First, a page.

Bethesda Fine Art

Paul Reed (1919-2015) is one of six original Washington Color School artists. Like the others, Reed explored color using diluted acrylic paint, which he applied directly onto raw canvas. “I have a saying,” Reed told The Washington Post in 2011. “Pollock dripped, Frankenthaler poured, Morris Louis poured. Howard Mehring sprinkled. I blot.”

The artist worked in series over the years, including the “Mandala,” in which color radiated from a circular central image, the “Upstart,” which consisted of hard-edge zigzags and vertical stripes, and the nearly 100 paintings in his “Disk” series, which he called “a matrix for exploiting color.” These works feature blocks of color arranged as a central circle with two triangles positioned at opposing corners of the canvas. The repetitive format allowed Reed to explore the relationships between colors—how they vibrate, complement, and contrast—with purity and precision.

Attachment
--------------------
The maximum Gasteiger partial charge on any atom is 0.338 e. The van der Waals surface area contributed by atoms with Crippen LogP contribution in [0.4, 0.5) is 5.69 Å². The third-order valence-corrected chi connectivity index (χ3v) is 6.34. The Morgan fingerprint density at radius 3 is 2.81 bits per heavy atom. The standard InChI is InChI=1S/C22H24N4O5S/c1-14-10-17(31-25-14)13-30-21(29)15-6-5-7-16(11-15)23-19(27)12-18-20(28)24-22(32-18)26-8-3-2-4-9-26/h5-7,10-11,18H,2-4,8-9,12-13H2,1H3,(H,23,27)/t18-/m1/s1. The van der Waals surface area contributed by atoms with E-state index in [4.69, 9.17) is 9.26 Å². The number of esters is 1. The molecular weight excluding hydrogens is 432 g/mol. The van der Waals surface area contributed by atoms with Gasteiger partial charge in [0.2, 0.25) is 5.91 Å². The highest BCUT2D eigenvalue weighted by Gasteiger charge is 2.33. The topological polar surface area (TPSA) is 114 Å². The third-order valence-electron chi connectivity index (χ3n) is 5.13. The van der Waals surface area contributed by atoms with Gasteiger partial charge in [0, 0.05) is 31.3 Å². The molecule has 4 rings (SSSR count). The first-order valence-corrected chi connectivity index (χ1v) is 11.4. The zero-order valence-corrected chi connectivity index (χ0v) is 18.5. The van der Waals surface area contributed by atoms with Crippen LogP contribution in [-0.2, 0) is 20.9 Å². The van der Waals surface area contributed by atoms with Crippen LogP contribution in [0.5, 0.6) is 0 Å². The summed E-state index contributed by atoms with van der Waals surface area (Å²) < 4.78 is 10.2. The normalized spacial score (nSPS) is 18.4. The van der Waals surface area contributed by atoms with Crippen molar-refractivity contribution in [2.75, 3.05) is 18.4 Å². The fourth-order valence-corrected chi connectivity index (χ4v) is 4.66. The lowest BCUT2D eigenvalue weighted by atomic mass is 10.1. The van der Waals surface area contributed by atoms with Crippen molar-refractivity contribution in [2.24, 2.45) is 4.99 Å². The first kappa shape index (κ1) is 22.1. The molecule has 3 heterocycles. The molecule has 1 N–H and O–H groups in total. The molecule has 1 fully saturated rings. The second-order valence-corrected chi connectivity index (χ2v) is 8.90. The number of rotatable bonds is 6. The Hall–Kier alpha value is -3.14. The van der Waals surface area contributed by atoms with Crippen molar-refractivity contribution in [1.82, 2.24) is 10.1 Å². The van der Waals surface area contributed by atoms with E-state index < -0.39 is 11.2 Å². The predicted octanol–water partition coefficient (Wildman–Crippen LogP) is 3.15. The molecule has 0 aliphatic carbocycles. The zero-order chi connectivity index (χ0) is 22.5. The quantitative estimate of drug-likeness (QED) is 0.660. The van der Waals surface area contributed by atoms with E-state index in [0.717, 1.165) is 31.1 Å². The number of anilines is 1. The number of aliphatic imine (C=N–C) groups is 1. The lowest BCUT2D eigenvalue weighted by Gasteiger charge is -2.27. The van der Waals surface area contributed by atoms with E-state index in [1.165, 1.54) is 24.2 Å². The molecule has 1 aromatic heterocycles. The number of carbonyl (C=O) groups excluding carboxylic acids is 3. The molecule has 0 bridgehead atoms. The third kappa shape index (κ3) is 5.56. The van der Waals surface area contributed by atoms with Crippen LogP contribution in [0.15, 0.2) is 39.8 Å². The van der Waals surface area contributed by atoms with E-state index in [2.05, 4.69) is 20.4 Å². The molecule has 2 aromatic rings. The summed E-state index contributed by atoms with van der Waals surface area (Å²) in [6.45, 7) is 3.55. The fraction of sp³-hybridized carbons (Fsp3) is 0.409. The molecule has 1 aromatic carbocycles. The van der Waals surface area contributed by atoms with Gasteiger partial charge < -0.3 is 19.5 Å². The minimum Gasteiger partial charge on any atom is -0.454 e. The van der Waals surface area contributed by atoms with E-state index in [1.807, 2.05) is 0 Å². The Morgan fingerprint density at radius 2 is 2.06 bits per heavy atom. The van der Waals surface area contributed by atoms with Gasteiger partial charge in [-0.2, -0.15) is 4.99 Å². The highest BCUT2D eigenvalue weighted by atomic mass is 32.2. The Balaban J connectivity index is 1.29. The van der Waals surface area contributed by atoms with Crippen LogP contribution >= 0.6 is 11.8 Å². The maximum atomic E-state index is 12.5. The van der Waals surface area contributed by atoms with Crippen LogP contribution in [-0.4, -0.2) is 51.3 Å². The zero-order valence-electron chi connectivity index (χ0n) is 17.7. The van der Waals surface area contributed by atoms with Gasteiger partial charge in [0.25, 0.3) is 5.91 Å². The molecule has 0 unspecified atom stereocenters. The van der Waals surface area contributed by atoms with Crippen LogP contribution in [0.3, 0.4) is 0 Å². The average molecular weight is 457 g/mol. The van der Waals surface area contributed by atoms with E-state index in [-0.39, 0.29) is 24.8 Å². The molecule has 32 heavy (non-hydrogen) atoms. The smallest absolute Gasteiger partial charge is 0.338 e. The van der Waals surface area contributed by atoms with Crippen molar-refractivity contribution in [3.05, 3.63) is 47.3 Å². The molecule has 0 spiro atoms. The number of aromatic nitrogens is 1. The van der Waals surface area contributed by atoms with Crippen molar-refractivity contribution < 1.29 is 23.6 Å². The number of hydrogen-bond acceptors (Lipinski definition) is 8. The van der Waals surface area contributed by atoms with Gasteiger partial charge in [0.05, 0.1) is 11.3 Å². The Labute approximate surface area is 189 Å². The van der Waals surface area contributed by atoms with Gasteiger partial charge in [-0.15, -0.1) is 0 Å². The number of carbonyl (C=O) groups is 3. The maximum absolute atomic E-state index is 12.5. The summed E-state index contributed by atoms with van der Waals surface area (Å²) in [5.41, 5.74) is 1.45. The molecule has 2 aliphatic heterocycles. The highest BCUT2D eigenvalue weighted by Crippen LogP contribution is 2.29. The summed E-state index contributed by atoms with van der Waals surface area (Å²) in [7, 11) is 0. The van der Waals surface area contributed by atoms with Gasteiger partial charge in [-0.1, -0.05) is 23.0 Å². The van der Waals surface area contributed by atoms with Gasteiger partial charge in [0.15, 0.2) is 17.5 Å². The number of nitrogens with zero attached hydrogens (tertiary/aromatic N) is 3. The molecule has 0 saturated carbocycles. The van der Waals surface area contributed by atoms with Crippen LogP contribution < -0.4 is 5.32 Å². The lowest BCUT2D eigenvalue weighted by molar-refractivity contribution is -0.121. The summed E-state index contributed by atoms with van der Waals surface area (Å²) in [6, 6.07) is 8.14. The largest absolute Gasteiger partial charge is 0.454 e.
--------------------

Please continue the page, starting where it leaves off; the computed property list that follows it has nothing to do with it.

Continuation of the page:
Reed’s work is included in dozens of museum collections across the country, including the Hirshhorn Museum and Sculpture Garden, the Art Institute of Chicago, the Detroit Institute of Art, and the San Francisco Museum of Modern Art. It was included in the ground-breaking exhibition Washington Color Painters exhibition (1963) at the Washington Gallery of Modern Art, and included in the exhibition The Hard-Edged Trend at the Smithsonian American Art Museum, in 1966. His work is currently on view in Bethesda Fine Art’s “Washington Color School: 50 Years Later.”


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